When Louis Tramunti’s wife called 911, she wanted EMTs to save her husband’s life after a heart attack. Instead, two policemen threw him to the floor and broke his back. It was just one of those things; didn’t even make the papers.
Louis, an old friend of an old friend of mine, called me nearly a year later because “people need to know about this, bro,” which didn’t thrill his attorney.
“I’m not typically a p.r. lawyer,” said Steven Falkoff when I called. “It’s a basic fact pattern and excessive force case. I don’t know how much sexiness there is for a broader story.”
To Louis — a good-natured if foul-mouthed 37-year-old Bernie-supporting son of Whitestone, a corner of Queens untouched by gentrification or even integration — it’s the only story.
He’s been married seven years to Szilvia, a lovely Hungarian immigrant whose calmness evens out his off-the-walls hyperactivity, and he’s worked for more than 15 years as a plumbing surveyor, making good union wages mapping out where the sleeves go as new high-end Manhattan buildings rise up. Wherever Louis works now, he etches the name of their two-year-old son, Marco, behind where the wall will be on each floor. The job puts him on top of half-finished buildings, Manhattan stretched out before him. Being up there, he says, is what made him fear thunder.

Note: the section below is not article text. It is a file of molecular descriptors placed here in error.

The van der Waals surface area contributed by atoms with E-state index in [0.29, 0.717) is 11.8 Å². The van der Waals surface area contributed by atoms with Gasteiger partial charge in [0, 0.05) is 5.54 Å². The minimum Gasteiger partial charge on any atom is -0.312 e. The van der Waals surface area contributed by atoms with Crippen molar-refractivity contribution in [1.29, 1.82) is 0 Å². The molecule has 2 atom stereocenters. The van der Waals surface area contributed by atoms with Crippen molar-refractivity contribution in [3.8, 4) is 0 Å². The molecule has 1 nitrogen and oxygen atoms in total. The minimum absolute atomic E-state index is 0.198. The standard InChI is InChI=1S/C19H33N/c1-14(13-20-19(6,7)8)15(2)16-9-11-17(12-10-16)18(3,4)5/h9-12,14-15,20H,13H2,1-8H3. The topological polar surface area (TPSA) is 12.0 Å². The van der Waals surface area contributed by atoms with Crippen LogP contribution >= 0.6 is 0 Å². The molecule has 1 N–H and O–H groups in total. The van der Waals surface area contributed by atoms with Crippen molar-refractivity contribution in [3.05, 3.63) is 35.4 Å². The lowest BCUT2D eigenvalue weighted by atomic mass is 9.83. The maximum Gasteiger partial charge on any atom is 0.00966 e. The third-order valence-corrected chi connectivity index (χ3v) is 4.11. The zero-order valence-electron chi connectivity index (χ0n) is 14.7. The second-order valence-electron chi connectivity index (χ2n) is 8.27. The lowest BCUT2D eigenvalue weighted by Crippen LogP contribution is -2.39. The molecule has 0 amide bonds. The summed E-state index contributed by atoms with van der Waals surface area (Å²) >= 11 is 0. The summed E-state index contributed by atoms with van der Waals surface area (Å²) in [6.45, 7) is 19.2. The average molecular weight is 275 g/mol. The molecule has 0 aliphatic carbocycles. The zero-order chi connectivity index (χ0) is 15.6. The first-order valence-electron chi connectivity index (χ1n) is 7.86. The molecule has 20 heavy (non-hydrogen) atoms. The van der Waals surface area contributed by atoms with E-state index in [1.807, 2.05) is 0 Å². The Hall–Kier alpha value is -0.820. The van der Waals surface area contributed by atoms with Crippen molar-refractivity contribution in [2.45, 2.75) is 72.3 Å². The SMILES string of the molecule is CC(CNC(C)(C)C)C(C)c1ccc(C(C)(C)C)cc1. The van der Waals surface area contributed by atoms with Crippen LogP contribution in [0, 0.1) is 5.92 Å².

The family lives 40 miles and a world from Henry Hill or Archie Bunker’s Queens, in a split-level house in leafy Yorktown Heights, Westchester, just past the Donald J. Trump State Park (yes, no kidding; Trump donated the land in 2006) and down the road from the Elk’s Lodge. Before that, they lived for eight years in an apartment a few miles away in Hartsdale.
That’s where they were on April Fool’s day of 2016, a Saturday, as Szilvia drives her car into Greenburgh to have an officer do a safety check on the child seat, since Marco — a big kid, like his dad — needs to be facing front now. Goes out to dinner with them, puts…